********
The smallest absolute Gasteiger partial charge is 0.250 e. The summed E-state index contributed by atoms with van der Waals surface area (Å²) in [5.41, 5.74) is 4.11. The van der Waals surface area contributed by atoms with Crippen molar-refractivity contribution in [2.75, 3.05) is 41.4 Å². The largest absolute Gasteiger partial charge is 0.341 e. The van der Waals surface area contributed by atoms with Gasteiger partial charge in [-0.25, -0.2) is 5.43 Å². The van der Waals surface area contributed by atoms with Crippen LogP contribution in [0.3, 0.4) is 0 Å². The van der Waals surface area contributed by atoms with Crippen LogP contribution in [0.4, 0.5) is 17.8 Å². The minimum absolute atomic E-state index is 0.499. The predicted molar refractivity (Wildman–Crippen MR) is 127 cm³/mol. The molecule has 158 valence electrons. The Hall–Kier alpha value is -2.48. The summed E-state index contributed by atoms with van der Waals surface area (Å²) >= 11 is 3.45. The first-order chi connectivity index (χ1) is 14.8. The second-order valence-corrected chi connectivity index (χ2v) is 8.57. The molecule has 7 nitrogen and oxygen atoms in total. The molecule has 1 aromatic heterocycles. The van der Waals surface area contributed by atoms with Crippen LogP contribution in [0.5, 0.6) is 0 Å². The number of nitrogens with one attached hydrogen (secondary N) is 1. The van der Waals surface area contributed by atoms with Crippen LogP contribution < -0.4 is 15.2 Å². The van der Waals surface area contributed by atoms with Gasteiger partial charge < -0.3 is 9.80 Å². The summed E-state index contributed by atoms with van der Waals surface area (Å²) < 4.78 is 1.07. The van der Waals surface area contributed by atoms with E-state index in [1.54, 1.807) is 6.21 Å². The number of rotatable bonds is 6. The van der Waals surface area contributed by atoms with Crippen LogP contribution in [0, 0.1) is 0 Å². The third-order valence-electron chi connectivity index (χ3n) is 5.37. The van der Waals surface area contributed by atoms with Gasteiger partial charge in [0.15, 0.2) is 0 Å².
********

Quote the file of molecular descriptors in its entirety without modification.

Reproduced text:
The smallest absolute Gasteiger partial charge is 0.250 e. The summed E-state index contributed by atoms with van der Waals surface area (Å²) in [5.41, 5.74) is 4.11. The van der Waals surface area contributed by atoms with Crippen molar-refractivity contribution in [2.75, 3.05) is 41.4 Å². The largest absolute Gasteiger partial charge is 0.341 e. The van der Waals surface area contributed by atoms with Gasteiger partial charge in [-0.25, -0.2) is 5.43 Å². The van der Waals surface area contributed by atoms with Crippen LogP contribution in [0.3, 0.4) is 0 Å². The van der Waals surface area contributed by atoms with Crippen LogP contribution in [0.4, 0.5) is 17.8 Å². The minimum absolute atomic E-state index is 0.499. The predicted molar refractivity (Wildman–Crippen MR) is 127 cm³/mol. The molecule has 158 valence electrons. The Hall–Kier alpha value is -2.48. The summed E-state index contributed by atoms with van der Waals surface area (Å²) >= 11 is 3.45. The first-order chi connectivity index (χ1) is 14.8. The second-order valence-corrected chi connectivity index (χ2v) is 8.57. The molecule has 7 nitrogen and oxygen atoms in total. The molecule has 1 aromatic heterocycles. The van der Waals surface area contributed by atoms with Crippen LogP contribution in [0.5, 0.6) is 0 Å². The number of nitrogens with one attached hydrogen (secondary N) is 1. The van der Waals surface area contributed by atoms with Crippen LogP contribution < -0.4 is 15.2 Å². The van der Waals surface area contributed by atoms with Gasteiger partial charge < -0.3 is 9.80 Å². The summed E-state index contributed by atoms with van der Waals surface area (Å²) < 4.78 is 1.07. The van der Waals surface area contributed by atoms with E-state index in [1.54, 1.807) is 6.21 Å². The number of rotatable bonds is 6. The van der Waals surface area contributed by atoms with Crippen LogP contribution in [0, 0.1) is 0 Å². The third-order valence-electron chi connectivity index (χ3n) is 5.37. The van der Waals surface area contributed by atoms with Gasteiger partial charge in [0.15, 0.2) is 0 Å².